Table of Contents

+ Add to Library

Previous Next

V

  • A very ghastly time followed. Fortunately Dean was away, having gone to
  • Montreal on business. It was during his absence that the world was horrified
  • by the tragedy of the  _Flavian's_  fatal collision with an iceberg. The
  • headlines struck Emily in the face like a blow, Teddy was to have sailed on
  • the  _Flavian_ —Had he—had he? Who could tell her? Perhaps his mother—his
  • queer, solitary mother who hated her with a hatred that Emily always felt like
  • a tangible thing between them. Hitherto Emily would have shrunk unspeakably
  • from seeking Mrs. Kent. Now nothing mattered except finding out if Teddy were
  • on the  _Flavian._  She hurried to the Tansy Patch. Mrs Kent came to the
  • door—unaltered in all the years since Emily had first known her—frail,
  • furtive, with her bitter mouth and that disfiguring red scar across her
  • paleness. Her face changed as it always did when she saw Emily. Hostility and
  • fear contended in her dark, melancholy eyes.
  • "Did Teddy sail on the  _Flavian_?" demanded Emily without circumlocution.
  • Mrs. Kent smiled—an unfriendly little smile.
  • "Does it matter to you?" she said.
  • "Yes." Emily was very blunt. The "Murray" look was on her face—the look few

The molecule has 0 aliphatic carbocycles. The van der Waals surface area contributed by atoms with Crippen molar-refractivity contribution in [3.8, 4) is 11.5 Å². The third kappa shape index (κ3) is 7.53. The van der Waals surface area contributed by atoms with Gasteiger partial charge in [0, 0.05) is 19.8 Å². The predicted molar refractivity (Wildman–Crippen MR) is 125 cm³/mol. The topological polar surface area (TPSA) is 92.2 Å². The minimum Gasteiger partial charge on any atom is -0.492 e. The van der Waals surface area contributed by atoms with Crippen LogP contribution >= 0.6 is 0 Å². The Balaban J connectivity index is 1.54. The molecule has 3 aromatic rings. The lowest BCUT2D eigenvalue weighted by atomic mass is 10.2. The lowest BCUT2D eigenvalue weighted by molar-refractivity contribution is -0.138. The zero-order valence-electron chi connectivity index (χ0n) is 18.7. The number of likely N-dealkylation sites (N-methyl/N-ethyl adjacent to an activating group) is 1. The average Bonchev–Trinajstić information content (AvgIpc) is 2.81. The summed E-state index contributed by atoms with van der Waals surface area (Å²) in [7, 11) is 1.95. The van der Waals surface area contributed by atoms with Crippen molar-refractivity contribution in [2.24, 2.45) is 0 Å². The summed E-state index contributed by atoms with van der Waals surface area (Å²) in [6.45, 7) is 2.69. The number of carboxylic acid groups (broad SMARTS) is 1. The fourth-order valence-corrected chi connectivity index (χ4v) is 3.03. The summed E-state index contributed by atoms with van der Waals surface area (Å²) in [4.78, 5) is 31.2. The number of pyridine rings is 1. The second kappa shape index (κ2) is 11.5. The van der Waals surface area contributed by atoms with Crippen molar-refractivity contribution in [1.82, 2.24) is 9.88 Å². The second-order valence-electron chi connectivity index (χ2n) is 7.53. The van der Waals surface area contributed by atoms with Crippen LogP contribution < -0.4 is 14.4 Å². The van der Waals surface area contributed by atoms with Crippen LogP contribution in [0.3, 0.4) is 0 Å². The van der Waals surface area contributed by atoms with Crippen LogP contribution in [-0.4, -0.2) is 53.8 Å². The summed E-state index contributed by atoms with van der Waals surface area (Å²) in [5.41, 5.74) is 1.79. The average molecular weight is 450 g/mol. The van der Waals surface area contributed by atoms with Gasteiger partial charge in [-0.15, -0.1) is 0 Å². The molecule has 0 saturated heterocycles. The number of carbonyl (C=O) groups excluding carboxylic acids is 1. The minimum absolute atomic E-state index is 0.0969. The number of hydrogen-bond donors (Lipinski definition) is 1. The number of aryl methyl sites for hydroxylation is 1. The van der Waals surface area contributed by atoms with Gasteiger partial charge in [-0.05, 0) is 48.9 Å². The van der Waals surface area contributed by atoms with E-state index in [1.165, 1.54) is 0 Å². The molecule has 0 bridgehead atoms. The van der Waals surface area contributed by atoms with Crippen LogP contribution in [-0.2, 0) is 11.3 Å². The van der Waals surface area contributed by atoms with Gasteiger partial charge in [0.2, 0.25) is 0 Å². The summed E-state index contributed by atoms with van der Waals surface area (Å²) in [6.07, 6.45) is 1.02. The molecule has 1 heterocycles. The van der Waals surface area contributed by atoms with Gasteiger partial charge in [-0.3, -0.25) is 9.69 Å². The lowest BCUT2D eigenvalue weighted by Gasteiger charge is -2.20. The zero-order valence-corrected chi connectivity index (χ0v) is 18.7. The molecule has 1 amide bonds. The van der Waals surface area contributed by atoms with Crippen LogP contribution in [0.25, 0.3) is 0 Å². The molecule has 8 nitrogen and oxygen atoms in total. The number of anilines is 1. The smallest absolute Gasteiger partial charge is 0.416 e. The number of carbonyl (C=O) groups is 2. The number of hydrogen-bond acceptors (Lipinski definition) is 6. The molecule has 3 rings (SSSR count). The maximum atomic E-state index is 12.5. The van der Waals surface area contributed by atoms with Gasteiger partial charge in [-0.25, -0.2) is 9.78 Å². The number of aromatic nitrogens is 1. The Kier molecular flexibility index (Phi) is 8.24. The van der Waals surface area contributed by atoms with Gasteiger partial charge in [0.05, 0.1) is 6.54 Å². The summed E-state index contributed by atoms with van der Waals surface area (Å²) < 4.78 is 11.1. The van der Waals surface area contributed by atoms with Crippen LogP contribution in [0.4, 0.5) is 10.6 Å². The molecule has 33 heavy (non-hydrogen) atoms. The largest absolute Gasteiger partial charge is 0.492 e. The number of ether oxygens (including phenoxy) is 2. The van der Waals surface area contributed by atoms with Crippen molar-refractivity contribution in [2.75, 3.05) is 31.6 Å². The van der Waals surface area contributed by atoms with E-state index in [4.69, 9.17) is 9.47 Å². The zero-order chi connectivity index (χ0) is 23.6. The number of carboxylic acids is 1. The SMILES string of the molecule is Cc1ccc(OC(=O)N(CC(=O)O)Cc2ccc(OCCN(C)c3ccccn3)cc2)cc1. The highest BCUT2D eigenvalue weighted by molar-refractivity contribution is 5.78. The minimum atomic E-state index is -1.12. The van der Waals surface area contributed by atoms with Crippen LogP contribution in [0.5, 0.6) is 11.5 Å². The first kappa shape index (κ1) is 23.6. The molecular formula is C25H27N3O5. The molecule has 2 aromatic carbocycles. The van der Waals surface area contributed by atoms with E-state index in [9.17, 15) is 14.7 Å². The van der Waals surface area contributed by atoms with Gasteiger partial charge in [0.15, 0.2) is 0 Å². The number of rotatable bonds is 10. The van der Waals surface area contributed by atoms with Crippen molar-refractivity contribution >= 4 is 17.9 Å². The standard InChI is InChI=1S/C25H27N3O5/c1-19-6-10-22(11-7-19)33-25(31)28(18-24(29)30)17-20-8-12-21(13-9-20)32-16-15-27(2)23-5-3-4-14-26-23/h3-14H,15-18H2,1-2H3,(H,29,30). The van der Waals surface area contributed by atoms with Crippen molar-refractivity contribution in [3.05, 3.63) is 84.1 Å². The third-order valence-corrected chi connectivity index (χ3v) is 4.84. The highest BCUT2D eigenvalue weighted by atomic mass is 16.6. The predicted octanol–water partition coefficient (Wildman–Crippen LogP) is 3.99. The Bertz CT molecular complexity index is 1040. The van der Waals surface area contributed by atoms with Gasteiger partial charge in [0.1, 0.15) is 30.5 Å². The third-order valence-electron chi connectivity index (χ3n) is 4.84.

• people could encounter undefeatedly. "If you know—tell me."
  • Mrs. Kent told her, unwillingly, hating her, shaking like a little dead leaf
  • quivering with a semblance of life in a cruel wind.
  • "He did not. I had a cable from him to-day. At the last moment he was
  • prevented from sailing."
  • "Thank you." Emily turned away, but not before Mrs. Kent had seen the joy and
  • triumph that had leaped into her shadowy eyes. She sprang forward and caught
  • Emily's arm.
  • "It is nothing to you," she cried wildly. "Nothing to you whether he is safe
  • or not. You are going to marry another man. How dare you come here—demanding
  • to know of my son—as if you had a right?"
  • Emily looked down at her pityingly, understandingly. This poor creature whose
  • jealousy, coiled in her soul like a snake, had made life a vale of torment for
  • her.
  • "No right perhaps—except the right of loving him," she said.
  • Mrs. Kent struck her hands together wildly.
  • "You—you dare to say that—you who are to marry another man?"
  • "I am not going to marry another man," Emily found herself saying. It was
  • quite true. For days she had not known what to do—now quite unmistakably she
  • knew what she must do. Dreadful as it would be, still something that must be
  • done. Everything was suddenly clear and bitter and inevitable before her.
  • "I cannot marry another man, Mrs. Kent, because I love Teddy. But he does not
  • love me. I know that quite well. So you need not hate me any longer."
  • She turned and went swiftly away from the Tansy Patch. Where was her pride,
  • she wondered the pride of "the proud Murrays"—that she could so calmly
  • acknowledge an unsought, unwanted love. But pride just then had no place in
  • her.